We've 'Something to Tell You': you're making a Haims of it

Wed, Jul 5, 2017, 14:17

   
 

Album:
Something to tell You

Artist:
HAIM

Label:
Polydor

Genre:
Pop

Taking a softly, softly approach, San Fernando Valley band Haim – sisters Este (bass), Alana (guitar/keyboards), Danielle Haim (guitars/vocals), and Dash Hutton (drums) – have taken four years to follow up their debut album, Days are Gone.

That album became a benchmark for how to apply a lick of gloss paint to 1980s/1990s pop music; not since the giddy days of MT USA and beyond were names such as Pat Benatar, Laura Branigan, Cyndi Lauper and Debbie Gibson bandied about with such eagerness. Factor in broader strokes of Stevie Nicks and lighter shades of Alanis Morissette, and you had music that sounded so American it had stars and stripes oozing from every note.

Haim, however, had something extra in their arsenal: just when you thought it was going to get cheesier than a shed load of Easi Singles, you were slam-dunked with killer pop hooks and detailed musicianship.

Days are Gone is, as with most debuts, a mixture of shots in the dark and several years spent processing experiences; the musicianship is rarely more than proficient but excitement and enthusiasm bring it over the line. Something to Tell You retains that high degree of enthusiasm, but the band's songcraft is much better..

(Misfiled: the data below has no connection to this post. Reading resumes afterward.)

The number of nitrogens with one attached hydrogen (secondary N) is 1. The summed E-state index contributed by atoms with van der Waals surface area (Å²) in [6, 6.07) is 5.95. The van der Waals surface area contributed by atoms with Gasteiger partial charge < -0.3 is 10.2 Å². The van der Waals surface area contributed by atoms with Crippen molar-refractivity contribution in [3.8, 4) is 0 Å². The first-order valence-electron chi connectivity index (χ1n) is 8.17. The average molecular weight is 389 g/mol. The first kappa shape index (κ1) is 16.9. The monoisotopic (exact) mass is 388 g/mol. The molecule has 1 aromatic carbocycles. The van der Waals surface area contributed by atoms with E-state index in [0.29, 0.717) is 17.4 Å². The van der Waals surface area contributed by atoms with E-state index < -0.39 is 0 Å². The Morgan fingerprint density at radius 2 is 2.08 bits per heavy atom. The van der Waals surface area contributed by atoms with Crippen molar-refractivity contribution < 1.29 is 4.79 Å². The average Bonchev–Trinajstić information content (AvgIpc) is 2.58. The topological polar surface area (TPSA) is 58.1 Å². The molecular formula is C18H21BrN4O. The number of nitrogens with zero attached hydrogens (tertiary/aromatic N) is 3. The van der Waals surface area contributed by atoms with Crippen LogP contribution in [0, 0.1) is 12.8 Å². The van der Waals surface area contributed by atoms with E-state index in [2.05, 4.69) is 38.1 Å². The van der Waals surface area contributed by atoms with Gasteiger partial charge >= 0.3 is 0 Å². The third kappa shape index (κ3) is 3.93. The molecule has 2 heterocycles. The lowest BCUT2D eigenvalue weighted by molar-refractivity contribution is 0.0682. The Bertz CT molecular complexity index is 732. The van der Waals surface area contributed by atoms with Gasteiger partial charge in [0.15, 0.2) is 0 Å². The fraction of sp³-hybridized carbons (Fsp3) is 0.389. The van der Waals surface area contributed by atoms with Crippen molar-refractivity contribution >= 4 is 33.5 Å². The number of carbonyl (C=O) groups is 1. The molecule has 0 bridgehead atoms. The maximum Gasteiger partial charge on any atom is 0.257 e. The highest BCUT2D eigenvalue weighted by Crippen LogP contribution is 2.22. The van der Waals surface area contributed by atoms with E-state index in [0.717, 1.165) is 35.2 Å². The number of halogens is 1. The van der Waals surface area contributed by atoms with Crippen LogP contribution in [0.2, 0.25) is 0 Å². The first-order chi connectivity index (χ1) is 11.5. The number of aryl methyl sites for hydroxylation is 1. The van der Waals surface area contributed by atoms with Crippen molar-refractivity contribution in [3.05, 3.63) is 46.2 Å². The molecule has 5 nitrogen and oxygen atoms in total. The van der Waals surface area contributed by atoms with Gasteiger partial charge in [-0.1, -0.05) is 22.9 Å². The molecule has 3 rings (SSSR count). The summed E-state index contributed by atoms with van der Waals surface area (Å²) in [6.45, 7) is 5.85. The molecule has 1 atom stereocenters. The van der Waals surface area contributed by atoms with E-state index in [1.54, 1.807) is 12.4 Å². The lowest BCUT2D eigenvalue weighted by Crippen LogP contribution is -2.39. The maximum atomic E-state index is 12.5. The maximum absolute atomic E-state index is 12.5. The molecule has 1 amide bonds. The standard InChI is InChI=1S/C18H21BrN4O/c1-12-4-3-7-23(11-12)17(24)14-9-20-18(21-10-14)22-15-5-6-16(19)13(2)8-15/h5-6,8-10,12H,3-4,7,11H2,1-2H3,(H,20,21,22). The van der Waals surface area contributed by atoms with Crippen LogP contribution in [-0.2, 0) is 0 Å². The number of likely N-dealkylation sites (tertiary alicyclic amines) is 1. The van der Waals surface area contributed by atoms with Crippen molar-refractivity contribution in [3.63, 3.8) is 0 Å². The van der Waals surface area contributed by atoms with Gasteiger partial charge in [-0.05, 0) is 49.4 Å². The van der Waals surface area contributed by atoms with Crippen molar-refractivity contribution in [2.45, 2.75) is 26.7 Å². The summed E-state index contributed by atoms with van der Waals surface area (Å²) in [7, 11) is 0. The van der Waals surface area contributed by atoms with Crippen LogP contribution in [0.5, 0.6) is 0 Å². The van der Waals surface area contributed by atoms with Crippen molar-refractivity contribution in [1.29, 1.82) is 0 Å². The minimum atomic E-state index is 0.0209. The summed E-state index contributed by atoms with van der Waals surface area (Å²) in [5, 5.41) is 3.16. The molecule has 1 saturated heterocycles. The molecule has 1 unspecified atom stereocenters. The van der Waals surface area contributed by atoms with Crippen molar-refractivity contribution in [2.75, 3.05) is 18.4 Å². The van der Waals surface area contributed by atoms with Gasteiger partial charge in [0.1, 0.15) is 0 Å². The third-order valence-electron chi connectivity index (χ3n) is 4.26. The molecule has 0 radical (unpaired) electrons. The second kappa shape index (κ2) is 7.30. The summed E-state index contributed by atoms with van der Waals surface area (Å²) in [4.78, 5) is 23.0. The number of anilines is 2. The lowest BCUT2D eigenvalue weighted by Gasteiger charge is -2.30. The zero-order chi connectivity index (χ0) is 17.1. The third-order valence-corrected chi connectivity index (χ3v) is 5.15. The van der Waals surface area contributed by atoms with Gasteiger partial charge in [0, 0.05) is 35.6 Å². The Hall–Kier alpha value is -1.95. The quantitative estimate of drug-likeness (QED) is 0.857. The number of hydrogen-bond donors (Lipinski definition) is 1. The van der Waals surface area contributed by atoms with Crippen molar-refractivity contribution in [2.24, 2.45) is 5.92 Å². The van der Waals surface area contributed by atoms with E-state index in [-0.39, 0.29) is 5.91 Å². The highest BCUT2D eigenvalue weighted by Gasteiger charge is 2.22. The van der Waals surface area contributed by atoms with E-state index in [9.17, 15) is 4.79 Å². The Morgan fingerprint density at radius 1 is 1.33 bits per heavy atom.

Recorded with long-time collaborator/friend Ariel Rechtshaid and former Vampire Weekend member and producer Rostam Batmanglij, Haim expertly bridge the gap between pristine pop, commercial soul and wistful R&B.

Musically, it’s all very shiny, summery and sunny, lyrically less so. If the nagging flaw is that the whole isn’t as whip-smart as some of its constituent parts (tunes such as Want you Back, Little of Your Love, Something to Tell You, Kept Me Crying and Walking Away evoke pitch meetings in songwriting rooms, with varying degrees of success), then it’s certainly not for the want of aiming very high indeed.

haimtheband.com